Despite the absence of high-quality evidence to suggest any efficacy and advice to the contrary, some governments have allowed its off-label use for prevention and treatment of COVID‑19. Countries that have granted such official approval for ivermectin include the Czech Republic, Slovakia, Mexico, Peru (later rescinded), India (later rescinded), and the Philippines. Cities that have launched campaigns of massive distribution of ivermectin include Cali, Colombia; and Itajai, Brazil.
Ivermectin is not approved by the U.S. Food and Drug Administration (FDA) for use in treating any viral illness and is not authorized for use to treat COVID-19 within the European Union. After reviewing the evidence on ivermectin, the EMA said that "the available data do not support its use for COVID-19 outside well-designed clinical trials". The WHO also said that ivermectin should not be used to treat COVID-19 except in a clinical trial. The Brazilian Health Regulatory Agency, Brazilian Society of Infectious Diseases, and Brazilian Thoracic Society issued position statements advising against the use of ivermectin for prevention or treatment of early-stage COVID-19.
Several Latin American government health organizations recommended ivermectin as a COVID-19 treatment based, in part, on preprints and anecdotal evidence; these recommendations were later denounced by the Pan American Health Organization.
In the United States, an analysis of prescribing data suggested the influence of political affiliation, as Republican-voting areas saw a pronounced surge in ivermectin (and hydroxychloroquine) prescription in 2020.
Human use of veterinary products
U.S. FDA @US_FDA
You are not a horse. You are not a cow. Seriously, y'all. Stop it.
21 August 2021
As people began using veterinary preparations of ivermectin for personal use stocks began to decline, requiring vendors to ration their sales and raise prices. In the United States supplies of horse dewormer paste began to run low as people used it for themselves; some vendors required their customers to show a picture of themselves and their horses together, to provide assurance they were purchasing the paste for animal use.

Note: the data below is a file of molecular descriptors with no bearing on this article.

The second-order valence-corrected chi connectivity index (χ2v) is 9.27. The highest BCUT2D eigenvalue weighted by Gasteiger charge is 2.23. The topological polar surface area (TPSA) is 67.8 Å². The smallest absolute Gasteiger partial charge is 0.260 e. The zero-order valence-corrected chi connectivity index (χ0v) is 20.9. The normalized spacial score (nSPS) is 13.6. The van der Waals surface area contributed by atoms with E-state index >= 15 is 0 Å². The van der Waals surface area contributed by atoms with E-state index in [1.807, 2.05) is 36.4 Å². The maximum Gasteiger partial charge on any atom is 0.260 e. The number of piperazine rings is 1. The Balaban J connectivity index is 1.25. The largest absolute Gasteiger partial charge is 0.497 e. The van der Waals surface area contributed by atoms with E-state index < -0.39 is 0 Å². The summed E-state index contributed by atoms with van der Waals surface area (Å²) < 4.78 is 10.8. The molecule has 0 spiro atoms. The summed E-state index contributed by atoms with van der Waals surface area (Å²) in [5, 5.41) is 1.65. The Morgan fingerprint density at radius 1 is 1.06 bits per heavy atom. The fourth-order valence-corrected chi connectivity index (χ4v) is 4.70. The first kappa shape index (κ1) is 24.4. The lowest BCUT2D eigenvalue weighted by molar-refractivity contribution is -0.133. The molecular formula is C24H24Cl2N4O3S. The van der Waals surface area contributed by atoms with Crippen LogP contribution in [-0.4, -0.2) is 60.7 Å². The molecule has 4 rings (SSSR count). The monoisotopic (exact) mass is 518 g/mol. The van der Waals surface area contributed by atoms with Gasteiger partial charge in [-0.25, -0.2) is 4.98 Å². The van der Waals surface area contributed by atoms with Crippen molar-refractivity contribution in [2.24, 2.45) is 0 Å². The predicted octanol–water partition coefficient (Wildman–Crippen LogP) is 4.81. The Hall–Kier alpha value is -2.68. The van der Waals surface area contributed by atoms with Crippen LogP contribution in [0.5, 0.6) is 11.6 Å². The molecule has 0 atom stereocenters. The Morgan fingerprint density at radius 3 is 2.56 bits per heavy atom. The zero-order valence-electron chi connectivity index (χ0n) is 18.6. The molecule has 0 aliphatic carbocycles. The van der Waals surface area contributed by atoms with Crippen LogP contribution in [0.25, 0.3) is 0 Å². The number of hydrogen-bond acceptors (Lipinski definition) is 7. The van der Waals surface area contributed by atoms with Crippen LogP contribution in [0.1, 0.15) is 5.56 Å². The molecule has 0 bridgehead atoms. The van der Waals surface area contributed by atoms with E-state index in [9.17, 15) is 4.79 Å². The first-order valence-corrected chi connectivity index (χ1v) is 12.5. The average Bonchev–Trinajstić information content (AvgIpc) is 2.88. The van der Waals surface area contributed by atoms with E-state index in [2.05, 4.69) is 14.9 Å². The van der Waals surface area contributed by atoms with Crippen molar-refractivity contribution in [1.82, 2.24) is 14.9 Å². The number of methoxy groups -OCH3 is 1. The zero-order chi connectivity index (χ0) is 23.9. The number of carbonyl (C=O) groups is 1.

In August 2021 the CDC issued a health alert prompted by a sharp rise in calls to poison control centres about ivermectin poisoning. The CDC described two cases requiring hospitalization; in one, a person had drunk an injectable ivermectin product intended for use in cattle.
Intellectual property and economics
As the patent on ivermectin has expired, generic drug manufacturers have been able to enjoy significantly increased revenue prompted by the spike in demand. One Brazilian company, Vitamedic Industria Farmaceutica, saw its annual revenue from ivermectin sales increase more than fivefold in 2020 to, US$85 million.
In Australia in 2020 Thomas Borody, a professor and gastroenterologist, announced that he had discovered a "cure" for COVID-19: a combination of ivermectin, doxycycline and zinc. In a media interview Borody stated "The biggest thing about this is no one will make money from this". It later emerged that Topelia Australia, Borody's company, had filed a patent for the drug combination. Borody was accused of not adequately disclosing his conflict of interest.
In October 2021 a large network of companies selling hydroxychloroquine and ivermectin was disclosed in the US, targeting primarily right-wing and vaccine-hesitant groups through social media and conspiracy videos by anti-vaccine activists such as Simone Gold. The network had 72,000 customers who collectively paid $15 million for consultations and medications.